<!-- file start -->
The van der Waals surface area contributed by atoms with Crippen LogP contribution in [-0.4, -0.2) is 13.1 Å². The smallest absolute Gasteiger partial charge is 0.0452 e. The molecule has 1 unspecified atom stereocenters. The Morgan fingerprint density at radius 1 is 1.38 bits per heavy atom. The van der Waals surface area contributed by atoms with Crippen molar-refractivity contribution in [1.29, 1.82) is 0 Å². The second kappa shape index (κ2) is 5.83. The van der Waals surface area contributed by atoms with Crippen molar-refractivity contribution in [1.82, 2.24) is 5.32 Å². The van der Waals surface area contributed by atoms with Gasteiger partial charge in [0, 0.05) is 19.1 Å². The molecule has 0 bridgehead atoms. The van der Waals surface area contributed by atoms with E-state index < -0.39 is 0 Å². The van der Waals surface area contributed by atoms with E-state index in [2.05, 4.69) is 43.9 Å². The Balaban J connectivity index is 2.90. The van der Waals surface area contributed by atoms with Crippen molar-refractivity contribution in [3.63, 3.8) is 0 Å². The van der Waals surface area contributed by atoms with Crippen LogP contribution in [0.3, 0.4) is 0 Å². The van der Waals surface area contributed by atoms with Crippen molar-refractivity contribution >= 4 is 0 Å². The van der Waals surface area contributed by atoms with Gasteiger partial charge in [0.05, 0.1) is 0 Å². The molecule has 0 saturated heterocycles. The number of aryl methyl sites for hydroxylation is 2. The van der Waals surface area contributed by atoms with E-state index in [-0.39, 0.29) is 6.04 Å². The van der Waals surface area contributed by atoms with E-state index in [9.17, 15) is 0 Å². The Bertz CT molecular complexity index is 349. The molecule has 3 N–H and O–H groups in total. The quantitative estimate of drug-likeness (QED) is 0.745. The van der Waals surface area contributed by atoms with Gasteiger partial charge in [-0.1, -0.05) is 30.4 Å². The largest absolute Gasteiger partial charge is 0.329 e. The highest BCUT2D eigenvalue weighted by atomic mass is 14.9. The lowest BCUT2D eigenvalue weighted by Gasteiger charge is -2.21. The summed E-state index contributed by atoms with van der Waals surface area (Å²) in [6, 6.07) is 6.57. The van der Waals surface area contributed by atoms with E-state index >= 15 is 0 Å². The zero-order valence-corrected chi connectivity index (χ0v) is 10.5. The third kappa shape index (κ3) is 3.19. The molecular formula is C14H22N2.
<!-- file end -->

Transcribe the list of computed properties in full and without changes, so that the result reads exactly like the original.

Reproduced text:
The van der Waals surface area contributed by atoms with Crippen LogP contribution in [-0.4, -0.2) is 13.1 Å². The smallest absolute Gasteiger partial charge is 0.0452 e. The molecule has 1 unspecified atom stereocenters. The Morgan fingerprint density at radius 1 is 1.38 bits per heavy atom. The van der Waals surface area contributed by atoms with Crippen molar-refractivity contribution in [1.29, 1.82) is 0 Å². The second kappa shape index (κ2) is 5.83. The van der Waals surface area contributed by atoms with Crippen molar-refractivity contribution in [1.82, 2.24) is 5.32 Å². The van der Waals surface area contributed by atoms with Gasteiger partial charge in [0, 0.05) is 19.1 Å². The molecule has 0 bridgehead atoms. The van der Waals surface area contributed by atoms with E-state index < -0.39 is 0 Å². The van der Waals surface area contributed by atoms with E-state index in [2.05, 4.69) is 43.9 Å². The Balaban J connectivity index is 2.90. The van der Waals surface area contributed by atoms with Crippen molar-refractivity contribution in [3.63, 3.8) is 0 Å². The van der Waals surface area contributed by atoms with Crippen LogP contribution in [0.3, 0.4) is 0 Å². The van der Waals surface area contributed by atoms with Crippen molar-refractivity contribution >= 4 is 0 Å². The van der Waals surface area contributed by atoms with Gasteiger partial charge in [0.05, 0.1) is 0 Å². The molecule has 0 saturated heterocycles. The number of aryl methyl sites for hydroxylation is 2. The van der Waals surface area contributed by atoms with E-state index in [-0.39, 0.29) is 6.04 Å². The van der Waals surface area contributed by atoms with E-state index in [9.17, 15) is 0 Å². The Bertz CT molecular complexity index is 349. The molecule has 3 N–H and O–H groups in total. The quantitative estimate of drug-likeness (QED) is 0.745. The van der Waals surface area contributed by atoms with Gasteiger partial charge in [-0.1, -0.05) is 30.4 Å². The largest absolute Gasteiger partial charge is 0.329 e. The highest BCUT2D eigenvalue weighted by atomic mass is 14.9. The lowest BCUT2D eigenvalue weighted by Gasteiger charge is -2.21. The summed E-state index contributed by atoms with van der Waals surface area (Å²) in [6, 6.07) is 6.57. The van der Waals surface area contributed by atoms with E-state index >= 15 is 0 Å². The zero-order valence-corrected chi connectivity index (χ0v) is 10.5. The third kappa shape index (κ3) is 3.19. The molecular formula is C14H22N2.